In this 5-minute sequence analysis, one can prove that this formula or approach works as one tries to understand the film in a deeper level, in line with how the camera tells the story and with other audio-visual elements. It is as if one can see how Tarantino’s mind works as he tells these odd but interesting stories beautifully. However, this type of film analysis may only work for this kind of genre - a weakness that an analyzer could consider. Scene sequence analysis may only work depending on the kind of film that the analyzer is analyzing. Perhaps it could not work with films that are using actual footage, such as documentaries and cinema vérité. It could probably work even if it is an avant-garde film, depending on the artistic inclinations of the director. However, if directors do not follow the standards of filmmaking to tell their stories in a unique or weird way, scene sequence analysis may not accurately define the meanings of the shots or the offbeat mise en scène; thus, such an analysis may not be able to accurately define the psychology of its proxemics. The placements of the characters or the camera might be tailored differently to tell the story differently, which may boggle the minds of the audience.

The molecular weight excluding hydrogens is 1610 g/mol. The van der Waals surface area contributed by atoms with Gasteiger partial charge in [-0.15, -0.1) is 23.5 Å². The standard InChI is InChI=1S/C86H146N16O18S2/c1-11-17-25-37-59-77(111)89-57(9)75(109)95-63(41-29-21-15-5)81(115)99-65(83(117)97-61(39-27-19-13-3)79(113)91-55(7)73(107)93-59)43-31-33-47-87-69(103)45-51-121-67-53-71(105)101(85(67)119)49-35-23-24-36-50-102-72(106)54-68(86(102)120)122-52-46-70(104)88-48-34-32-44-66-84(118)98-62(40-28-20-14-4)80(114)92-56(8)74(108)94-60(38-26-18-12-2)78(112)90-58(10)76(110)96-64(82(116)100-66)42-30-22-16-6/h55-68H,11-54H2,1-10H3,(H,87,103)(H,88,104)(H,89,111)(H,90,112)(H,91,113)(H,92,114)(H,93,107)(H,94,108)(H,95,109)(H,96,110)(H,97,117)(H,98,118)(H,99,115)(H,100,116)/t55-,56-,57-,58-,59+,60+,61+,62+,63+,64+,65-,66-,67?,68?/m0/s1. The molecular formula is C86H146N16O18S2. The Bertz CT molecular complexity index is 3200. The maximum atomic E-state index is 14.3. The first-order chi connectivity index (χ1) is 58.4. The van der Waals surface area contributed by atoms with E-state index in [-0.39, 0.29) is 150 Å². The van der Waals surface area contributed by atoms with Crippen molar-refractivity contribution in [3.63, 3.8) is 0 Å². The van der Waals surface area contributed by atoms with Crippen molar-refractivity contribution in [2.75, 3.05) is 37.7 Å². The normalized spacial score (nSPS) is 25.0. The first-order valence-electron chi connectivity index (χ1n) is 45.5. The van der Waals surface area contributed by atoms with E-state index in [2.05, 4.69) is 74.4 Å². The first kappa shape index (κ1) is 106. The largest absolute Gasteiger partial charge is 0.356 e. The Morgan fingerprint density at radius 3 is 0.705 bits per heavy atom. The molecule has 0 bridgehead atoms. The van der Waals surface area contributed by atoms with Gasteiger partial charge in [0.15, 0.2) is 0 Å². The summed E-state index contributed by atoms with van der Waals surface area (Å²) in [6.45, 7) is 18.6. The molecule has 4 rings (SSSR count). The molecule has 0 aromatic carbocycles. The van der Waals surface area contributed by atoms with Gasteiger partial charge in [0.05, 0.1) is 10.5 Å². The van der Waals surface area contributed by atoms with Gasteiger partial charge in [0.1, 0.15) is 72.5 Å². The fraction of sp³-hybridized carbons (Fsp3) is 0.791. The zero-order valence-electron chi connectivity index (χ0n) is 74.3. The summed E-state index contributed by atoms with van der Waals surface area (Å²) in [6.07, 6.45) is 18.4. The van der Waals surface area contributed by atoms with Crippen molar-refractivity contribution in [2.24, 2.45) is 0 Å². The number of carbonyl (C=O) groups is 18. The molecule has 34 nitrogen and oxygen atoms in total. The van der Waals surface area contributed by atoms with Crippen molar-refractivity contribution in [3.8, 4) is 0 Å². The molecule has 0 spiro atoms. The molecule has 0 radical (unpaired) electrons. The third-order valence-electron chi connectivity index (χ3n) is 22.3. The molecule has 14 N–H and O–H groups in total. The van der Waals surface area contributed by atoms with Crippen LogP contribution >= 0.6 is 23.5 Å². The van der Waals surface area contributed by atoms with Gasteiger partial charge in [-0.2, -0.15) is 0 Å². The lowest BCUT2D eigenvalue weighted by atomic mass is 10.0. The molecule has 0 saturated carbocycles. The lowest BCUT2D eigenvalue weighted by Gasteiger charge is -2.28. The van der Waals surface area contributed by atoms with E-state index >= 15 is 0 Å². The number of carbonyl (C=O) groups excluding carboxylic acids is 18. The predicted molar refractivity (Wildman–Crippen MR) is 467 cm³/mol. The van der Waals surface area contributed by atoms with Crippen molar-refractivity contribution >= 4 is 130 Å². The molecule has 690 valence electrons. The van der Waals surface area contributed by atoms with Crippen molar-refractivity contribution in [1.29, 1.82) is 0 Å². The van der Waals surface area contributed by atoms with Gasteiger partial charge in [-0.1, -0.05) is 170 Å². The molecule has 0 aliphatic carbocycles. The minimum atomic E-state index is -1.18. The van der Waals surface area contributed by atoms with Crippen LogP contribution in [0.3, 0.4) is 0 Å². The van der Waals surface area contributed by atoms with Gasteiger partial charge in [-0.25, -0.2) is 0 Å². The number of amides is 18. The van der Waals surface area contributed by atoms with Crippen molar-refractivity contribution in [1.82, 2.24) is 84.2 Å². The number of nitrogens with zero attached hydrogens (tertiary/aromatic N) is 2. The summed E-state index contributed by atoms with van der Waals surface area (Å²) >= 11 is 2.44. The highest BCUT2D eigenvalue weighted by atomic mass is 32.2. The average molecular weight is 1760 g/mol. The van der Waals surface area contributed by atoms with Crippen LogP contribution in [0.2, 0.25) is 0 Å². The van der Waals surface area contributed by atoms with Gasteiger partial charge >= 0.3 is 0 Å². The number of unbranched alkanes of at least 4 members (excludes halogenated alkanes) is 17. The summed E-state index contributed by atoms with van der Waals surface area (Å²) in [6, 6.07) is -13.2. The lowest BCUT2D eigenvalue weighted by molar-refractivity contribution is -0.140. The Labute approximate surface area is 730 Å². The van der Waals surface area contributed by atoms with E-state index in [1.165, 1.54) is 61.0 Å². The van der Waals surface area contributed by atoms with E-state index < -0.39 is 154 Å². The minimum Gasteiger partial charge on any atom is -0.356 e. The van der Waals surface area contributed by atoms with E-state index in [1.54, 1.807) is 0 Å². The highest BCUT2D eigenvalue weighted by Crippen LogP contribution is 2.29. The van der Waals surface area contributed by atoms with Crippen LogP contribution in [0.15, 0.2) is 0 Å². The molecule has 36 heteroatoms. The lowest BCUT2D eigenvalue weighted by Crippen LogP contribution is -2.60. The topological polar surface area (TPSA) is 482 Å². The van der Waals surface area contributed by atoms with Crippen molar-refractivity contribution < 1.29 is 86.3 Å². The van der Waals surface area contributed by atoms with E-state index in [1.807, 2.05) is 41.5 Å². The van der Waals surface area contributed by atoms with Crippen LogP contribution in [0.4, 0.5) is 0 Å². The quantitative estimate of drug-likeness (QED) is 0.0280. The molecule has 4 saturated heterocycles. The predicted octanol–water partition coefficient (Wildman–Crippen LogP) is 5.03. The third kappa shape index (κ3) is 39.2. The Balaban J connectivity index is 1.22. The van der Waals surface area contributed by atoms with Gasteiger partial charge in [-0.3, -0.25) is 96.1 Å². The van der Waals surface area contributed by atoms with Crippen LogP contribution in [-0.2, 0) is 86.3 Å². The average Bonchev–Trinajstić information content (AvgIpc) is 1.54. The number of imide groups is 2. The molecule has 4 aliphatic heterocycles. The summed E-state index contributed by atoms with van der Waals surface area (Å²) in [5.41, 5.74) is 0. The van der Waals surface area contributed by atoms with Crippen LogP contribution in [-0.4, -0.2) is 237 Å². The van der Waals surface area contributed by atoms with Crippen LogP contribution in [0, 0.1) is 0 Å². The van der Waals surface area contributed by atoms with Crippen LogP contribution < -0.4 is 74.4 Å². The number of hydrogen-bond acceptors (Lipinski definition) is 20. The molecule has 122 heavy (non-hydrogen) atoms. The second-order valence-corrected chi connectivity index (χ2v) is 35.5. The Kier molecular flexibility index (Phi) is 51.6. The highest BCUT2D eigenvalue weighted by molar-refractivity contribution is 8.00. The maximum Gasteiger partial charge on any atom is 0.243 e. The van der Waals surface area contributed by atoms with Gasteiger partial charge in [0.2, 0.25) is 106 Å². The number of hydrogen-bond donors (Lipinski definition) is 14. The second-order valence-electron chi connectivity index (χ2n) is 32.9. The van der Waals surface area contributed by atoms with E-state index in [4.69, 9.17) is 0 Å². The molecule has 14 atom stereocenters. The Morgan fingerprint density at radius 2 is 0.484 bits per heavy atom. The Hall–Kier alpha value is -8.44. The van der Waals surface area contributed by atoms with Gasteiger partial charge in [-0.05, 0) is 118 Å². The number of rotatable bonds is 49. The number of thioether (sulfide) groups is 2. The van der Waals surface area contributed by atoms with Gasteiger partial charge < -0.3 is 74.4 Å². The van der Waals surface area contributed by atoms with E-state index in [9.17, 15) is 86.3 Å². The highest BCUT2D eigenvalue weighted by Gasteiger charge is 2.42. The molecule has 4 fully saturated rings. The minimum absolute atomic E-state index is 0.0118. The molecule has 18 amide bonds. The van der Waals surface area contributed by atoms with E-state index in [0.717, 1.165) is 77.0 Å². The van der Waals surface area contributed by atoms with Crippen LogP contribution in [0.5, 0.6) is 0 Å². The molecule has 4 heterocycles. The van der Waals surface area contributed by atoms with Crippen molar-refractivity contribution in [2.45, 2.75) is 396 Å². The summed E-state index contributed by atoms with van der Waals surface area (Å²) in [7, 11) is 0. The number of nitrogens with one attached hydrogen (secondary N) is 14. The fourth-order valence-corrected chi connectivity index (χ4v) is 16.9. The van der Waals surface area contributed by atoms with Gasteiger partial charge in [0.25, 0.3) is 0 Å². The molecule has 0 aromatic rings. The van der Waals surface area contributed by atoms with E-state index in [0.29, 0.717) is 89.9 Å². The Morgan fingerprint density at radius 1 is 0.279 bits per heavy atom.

Scene sequence analysis also probably won’t work with most films made in the early history of cinema because most of them were shot in wide and film language was still not that developed; film technology and culture were still evolving when they were made. In retrospect, films of Georges Méliès and the Lumière brothers often used cinema as somewhat like a stage performance. Unlike recent feature films, filmmakers back then were not able to use their tools effectively and with greater disadvantages. Hence, such an analysis could only work in films made in the past few decades when technology and filmmaking techniques were already firmly established. In some respect, scene sequence analysis may not be utilized in some experimental films, like some from Stan Brakhage, because they are designed to reach into meanings, which may confuse or show the opposite of an idea. Take for instance some of the works of David Lynch, which are sometimes off but are well received by their audiences, due to their creativity, the profundity of the narrative, and mysteriously artful visual images and sounds.
Still and all, having the knowledge and skill to use scene sequence analysis is a very strong foundation to film criticism and filmmaking, a solid pedagogical tool to understand cinema. It makes one think deeper and appreciate films more.